Image: Bashofu lengths. Courtesy of Ryukyu Heritage Textiles
Bashofu is said to have been produced in Okinawa, Japan, since the 13th century. During the Ryuku Dynasty, a specific royal government position was established to management the Basho gardens, in order to obtain high quality bashofu for the royal family, and aristocrats. The fabric is characterised by its smoothness, lightness, and breathability. Known as ‘the wings of a dragonfly’, the firm, fine cloth perfectly suited the hot and humid climate of Okinawa. Later, ordinary people also began to wear bashofu, and it was produced domestically— although this homemade fabric was coarser and rougher to the touch.
Image: Finished lengths of bashofu. Photo: Okinawa Convention and Visitors Bureau.
Original bashofu was mostly plain or striped but, in 1895, the women of Kijoka began to make kasuri (splashed pattern) bashofu, and it then developed as a craft, spawning intensely competitive exhibitions. After an exhibition and sale at Mitsukoshi Department Store, in Tokyo, in 1939, bashofu became more widely known. Production stopped during World War II, but the industry was reconstructed immediately after the war ended in 1945. In 1972, bashofu was designated an intangible cultural asset, and cloth production continues in Kijoka, to this day.
Image: Bashofu production. Photo: Okinawa Convention and Visitors Bureau.
Basho trees— a particular kind of banana tree, that does not produce the yellow bananas familiar to the West —grow naturally in Okinawa, but in Kijoka the trees have been cultivated over centuries to produce better threads. Pruning to produce threads takes three years, and it takes three months from tree harvesting to a woven bolt of bashofu. Sixty trees are necessary to produce 3.85m2 (4.5 yds2) of bashofu fabric.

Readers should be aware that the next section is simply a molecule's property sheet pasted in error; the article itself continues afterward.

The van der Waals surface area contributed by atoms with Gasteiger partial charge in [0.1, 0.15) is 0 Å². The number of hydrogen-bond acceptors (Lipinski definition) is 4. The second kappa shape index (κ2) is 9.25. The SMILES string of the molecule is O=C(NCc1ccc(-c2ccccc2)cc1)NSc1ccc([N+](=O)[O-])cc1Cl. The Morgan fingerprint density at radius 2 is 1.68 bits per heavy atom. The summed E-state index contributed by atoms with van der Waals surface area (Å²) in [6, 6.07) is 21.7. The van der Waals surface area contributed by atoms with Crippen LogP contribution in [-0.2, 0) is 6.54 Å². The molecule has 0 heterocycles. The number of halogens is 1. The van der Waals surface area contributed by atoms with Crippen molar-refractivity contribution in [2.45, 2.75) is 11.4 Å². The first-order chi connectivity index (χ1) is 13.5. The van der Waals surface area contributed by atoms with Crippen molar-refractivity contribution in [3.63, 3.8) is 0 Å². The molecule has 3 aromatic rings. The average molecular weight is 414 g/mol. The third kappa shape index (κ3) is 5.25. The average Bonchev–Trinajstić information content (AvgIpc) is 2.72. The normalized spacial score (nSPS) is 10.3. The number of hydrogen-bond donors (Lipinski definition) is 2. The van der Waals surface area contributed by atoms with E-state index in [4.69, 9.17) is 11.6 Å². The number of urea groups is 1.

Image: The banana fibre. Courtesy of Maison Fabienne Delvigne.
Today, Okinawan artisans continue to make bashofu in the manner established hundreds of years ago. First, the skin of the Basho tree is peeled by hand, and separated into four groups. The outmost, hardest layer is used for small products, such as tapestries; the softer, inner layers for kimono; and the inmost layer or dyeing. The peeled skin is then boiled in a wood-ash solution. A bamboo scraper is used to collect the silky fibres from inside the skin, and these are dried and sorted according to softness, with the soft fibres then used for weft threads, and the harder fibres for warp. The dried fibres are spooled into small balls, called chingu, and tied by hand, one by one, to form one long thread. To make the knots inconspicuous is an arduous task, requiring patience and skill. This stage determines the quality of the finished bashofu. Before dyeing, the threads are twisted, misted with water, and the length of the threads is adjusted.
Image: Spun banana thread. Photo courtesy of Spin Flora.
After knotting and dyeing, the threads are woven. Traditionally, this was done in the rainy season, when the humidity would prevent the delicate threads from drying and snapping. Once woven, the fabric is washed and scrubbed with water, and again boiled in wood-ash solution. It is then soaked in a fermented rice water solution to neutralise the alkaline, and to give the fabric strength. Finally, the fabric is stretched to its correct dimensions, and is polished gently with a ceramic cup.
Although this produces a costly fabric, its tradition and beauty ensure it remains in demand.